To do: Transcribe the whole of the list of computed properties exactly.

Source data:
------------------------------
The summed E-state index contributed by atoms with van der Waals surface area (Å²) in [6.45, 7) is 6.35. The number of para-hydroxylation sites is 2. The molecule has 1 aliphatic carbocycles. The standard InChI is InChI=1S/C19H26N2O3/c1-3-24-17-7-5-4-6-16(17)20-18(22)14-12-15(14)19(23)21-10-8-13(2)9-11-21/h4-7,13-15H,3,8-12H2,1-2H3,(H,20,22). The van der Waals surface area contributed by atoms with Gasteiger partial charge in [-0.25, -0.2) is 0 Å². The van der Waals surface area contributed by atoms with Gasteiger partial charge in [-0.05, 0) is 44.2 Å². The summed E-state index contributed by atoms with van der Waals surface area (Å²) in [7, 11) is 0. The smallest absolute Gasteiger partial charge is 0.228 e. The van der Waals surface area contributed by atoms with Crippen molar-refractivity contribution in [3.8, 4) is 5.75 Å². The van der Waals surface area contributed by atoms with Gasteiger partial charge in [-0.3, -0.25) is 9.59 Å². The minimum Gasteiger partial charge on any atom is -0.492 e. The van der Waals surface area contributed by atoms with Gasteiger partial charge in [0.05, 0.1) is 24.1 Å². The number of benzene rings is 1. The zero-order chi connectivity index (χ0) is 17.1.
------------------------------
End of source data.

The summed E-state index contributed by atoms with van der Waals surface area (Å²) in [6.45, 7) is 6.35. The number of para-hydroxylation sites is 2. The molecule has 1 aliphatic carbocycles. The standard InChI is InChI=1S/C19H26N2O3/c1-3-24-17-7-5-4-6-16(17)20-18(22)14-12-15(14)19(23)21-10-8-13(2)9-11-21/h4-7,13-15H,3,8-12H2,1-2H3,(H,20,22). The van der Waals surface area contributed by atoms with Gasteiger partial charge in [-0.25, -0.2) is 0 Å². The van der Waals surface area contributed by atoms with Gasteiger partial charge in [-0.05, 0) is 44.2 Å². The summed E-state index contributed by atoms with van der Waals surface area (Å²) in [7, 11) is 0. The smallest absolute Gasteiger partial charge is 0.228 e. The van der Waals surface area contributed by atoms with Crippen molar-refractivity contribution in [3.8, 4) is 5.75 Å². The van der Waals surface area contributed by atoms with Gasteiger partial charge in [-0.3, -0.25) is 9.59 Å². The minimum Gasteiger partial charge on any atom is -0.492 e. The van der Waals surface area contributed by atoms with Gasteiger partial charge in [0.05, 0.1) is 24.1 Å². The number of benzene rings is 1. The zero-order chi connectivity index (χ0) is 17.1.